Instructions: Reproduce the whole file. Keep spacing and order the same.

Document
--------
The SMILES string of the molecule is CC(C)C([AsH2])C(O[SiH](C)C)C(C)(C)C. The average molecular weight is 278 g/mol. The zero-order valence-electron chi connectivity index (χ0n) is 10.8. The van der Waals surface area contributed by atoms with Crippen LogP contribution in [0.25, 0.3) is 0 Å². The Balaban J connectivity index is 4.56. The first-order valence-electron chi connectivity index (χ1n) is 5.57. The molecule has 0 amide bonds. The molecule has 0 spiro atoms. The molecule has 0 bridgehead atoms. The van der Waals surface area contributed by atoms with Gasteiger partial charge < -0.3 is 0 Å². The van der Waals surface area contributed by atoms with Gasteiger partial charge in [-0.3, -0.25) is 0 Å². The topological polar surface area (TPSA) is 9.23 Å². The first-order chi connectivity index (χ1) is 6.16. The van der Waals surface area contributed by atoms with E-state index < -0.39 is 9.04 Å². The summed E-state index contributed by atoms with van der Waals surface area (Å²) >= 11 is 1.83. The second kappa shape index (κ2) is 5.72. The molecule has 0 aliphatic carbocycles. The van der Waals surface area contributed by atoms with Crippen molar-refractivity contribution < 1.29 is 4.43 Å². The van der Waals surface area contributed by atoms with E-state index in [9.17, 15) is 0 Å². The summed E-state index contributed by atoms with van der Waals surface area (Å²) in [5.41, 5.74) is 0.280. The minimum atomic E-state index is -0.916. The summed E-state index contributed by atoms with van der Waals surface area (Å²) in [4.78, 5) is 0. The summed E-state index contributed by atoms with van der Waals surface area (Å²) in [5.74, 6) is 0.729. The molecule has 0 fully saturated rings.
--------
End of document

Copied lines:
The SMILES string of the molecule is CC(C)C([AsH2])C(O[SiH](C)C)C(C)(C)C. The average molecular weight is 278 g/mol. The zero-order valence-electron chi connectivity index (χ0n) is 10.8. The van der Waals surface area contributed by atoms with Crippen LogP contribution in [0.25, 0.3) is 0 Å². The Balaban J connectivity index is 4.56. The first-order valence-electron chi connectivity index (χ1n) is 5.57. The molecule has 0 amide bonds. The molecule has 0 spiro atoms. The molecule has 0 bridgehead atoms. The van der Waals surface area contributed by atoms with Gasteiger partial charge < -0.3 is 0 Å². The van der Waals surface area contributed by atoms with Gasteiger partial charge in [-0.3, -0.25) is 0 Å². The topological polar surface area (TPSA) is 9.23 Å². The first-order chi connectivity index (χ1) is 6.16. The van der Waals surface area contributed by atoms with E-state index < -0.39 is 9.04 Å². The summed E-state index contributed by atoms with van der Waals surface area (Å²) >= 11 is 1.83. The second kappa shape index (κ2) is 5.72. The molecule has 0 aliphatic carbocycles. The van der Waals surface area contributed by atoms with Crippen molar-refractivity contribution < 1.29 is 4.43 Å². The van der Waals surface area contributed by atoms with E-state index in [9.17, 15) is 0 Å². The summed E-state index contributed by atoms with van der Waals surface area (Å²) in [5.41, 5.74) is 0.280. The minimum atomic E-state index is -0.916. The summed E-state index contributed by atoms with van der Waals surface area (Å²) in [4.78, 5) is 0. The summed E-state index contributed by atoms with van der Waals surface area (Å²) in [5.74, 6) is 0.729. The molecule has 0 fully saturated rings.